The darkness and quality of the sky at Calar Alto Observatory is outstanding not only for astronomical observations in visible light, but also in the infrared. A recent study based on an extensive data set demonstrates that Calar Alto summit occupies one of the world leading places among the darkest astronomical observatories in the infrared. This analysis complements a previous scientific study centred on observations in visible light. It is confirmed that the fraction of useful time for astronomical observations at Calar Alto is around 70%.
Modern astronomy relies not only on visible light. Current technology allows astronomers to study the universe also through the emission that celestial bodies send towards us also in invisible regions of the electromagnetic spectrum, such as ultraviolet light, infrared, and radio radiation.
The rainbow displays the whole set of colours of visible light: short (violet, blue), medium (green, yellow) and long (orange, red) wavelengths can be mixed up to produce white light. But the stars emit "light" with wavelengths even longer than those corresponding to red colour. This light, "redder than red", is usually known as infrared radiation. It cannot be seen with our eyes, but modern detectors and cameras can capture it. The study of infrared radiation coming from space offers a wealth of information about star birth, remote galaxies, the structure of the universe and many other fascinating problems of contemporary astrophysics.
For this reason, many state-of-the-art astronomical facilities devote a good part of their time and technology to the study of the universe in the infrared part of the spectrum, and having a sky of good infrared quality is mandatory for this.
An exhaustive study analysing the quality of the sky at Calar Alto Observatory in the infrared has been published recently. This scientific work extends, complements and confirms a previous one centred on visible light. The data used were taken with two of the telescopes of Calar Alto Observatory and two different infrared cameras, during the last four years. This has allowed a throughout analysis of the sky brightness in three different infrared "colours" (or "bands": J, H and K), assessing the sky quality and seasonal variations on the basis of a statistically significant and high-quality data set. A good fraction of the sky brightness measurements were performed on images obtained in the frame of one of the most outstanding scientific projects being carried out at Calar Alto: the ALHAMBRA survey.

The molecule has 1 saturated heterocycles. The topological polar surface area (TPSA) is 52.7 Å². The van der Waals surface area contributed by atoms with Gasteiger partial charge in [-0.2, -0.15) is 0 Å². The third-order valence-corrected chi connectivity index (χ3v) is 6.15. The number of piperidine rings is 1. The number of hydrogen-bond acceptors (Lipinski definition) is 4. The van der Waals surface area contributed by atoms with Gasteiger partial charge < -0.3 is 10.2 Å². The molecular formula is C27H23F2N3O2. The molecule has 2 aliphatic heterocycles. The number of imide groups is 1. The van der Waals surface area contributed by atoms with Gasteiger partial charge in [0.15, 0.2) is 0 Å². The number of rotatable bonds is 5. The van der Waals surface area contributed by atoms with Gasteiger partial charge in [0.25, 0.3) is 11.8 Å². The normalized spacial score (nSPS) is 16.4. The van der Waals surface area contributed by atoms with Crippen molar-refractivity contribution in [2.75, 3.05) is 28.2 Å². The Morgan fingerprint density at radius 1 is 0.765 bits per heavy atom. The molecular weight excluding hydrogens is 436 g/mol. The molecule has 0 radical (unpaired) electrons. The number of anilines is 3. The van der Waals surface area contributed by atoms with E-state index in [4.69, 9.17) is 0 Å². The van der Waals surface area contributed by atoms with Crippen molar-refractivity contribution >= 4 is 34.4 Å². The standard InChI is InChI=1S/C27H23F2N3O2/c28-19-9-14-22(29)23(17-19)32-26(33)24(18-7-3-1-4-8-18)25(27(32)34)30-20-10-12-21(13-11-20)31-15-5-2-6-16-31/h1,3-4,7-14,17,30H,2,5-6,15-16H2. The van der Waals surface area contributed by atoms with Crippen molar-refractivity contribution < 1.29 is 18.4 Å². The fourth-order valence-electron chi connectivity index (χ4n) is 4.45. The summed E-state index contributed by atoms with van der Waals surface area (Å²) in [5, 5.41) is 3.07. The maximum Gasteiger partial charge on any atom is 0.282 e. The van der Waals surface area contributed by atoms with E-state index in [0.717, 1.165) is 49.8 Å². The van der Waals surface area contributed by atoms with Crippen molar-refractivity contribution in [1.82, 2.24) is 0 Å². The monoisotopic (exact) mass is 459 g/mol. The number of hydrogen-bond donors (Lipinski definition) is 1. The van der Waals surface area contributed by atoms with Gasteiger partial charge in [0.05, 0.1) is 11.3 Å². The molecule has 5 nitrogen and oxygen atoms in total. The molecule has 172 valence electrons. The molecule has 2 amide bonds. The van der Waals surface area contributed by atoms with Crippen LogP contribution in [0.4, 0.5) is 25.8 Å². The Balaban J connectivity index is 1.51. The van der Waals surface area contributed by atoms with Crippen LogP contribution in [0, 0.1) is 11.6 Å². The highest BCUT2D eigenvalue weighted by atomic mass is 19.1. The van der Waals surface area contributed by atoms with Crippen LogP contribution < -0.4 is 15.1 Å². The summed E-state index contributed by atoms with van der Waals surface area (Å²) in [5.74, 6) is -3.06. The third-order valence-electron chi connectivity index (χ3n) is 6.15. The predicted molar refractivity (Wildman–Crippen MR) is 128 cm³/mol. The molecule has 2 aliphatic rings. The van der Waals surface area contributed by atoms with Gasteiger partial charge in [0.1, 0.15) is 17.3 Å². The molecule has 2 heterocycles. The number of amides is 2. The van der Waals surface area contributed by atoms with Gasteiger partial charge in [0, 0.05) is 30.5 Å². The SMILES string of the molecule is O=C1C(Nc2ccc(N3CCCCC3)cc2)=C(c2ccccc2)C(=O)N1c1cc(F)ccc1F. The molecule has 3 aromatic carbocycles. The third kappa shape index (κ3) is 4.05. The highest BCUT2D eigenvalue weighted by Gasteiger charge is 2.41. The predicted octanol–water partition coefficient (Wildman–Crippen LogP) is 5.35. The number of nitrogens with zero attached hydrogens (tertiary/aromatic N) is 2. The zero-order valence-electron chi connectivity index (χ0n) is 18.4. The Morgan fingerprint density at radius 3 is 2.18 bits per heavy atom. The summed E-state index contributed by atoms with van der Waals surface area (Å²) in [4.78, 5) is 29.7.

The authors of this work, leaded by Sebastián Sánchez, conclude that "Calar Alto is as dark in the near-infrared as most of the other astronomical sites in the world with which we could compare it." Even more, for the J and H bands, "Calar Alto can be quoted among the darkest astronomical sites in the world", and for the K band "its sky brightness is clearly comparable with most astronomical sites, apart from Mauna Kea." One more result refers to the instrumental contribution to the infrared background in the K band, that is shown to be really low compared to the natural sky brightness.
The article also refers to the air turbulence and its impact on the sharpness of astronomical images (what is usually called the "seeing"). The authors conclude that the contribution of domes, telescopes and instruments to the degradation of the image quality is only around a 10%, meaning that the instruments take good profit from the intrinsically good natural conditions at the mountain.
Finally, the study evaluates the fraction of the time that is useful for astronomical observations, reaching conclusions fully compatible with the previous study, implying that at Calar Alto approximately 70% of the time can be used for scientific work.
Calar Alto Observatory, with its set of telescopes and ancillary facilities, remains the most important astronomical resource in the European continent. The authors of this study conclude that "this observatory is a good candidate for the location of future large aperture optical/near-infrared telescopes".
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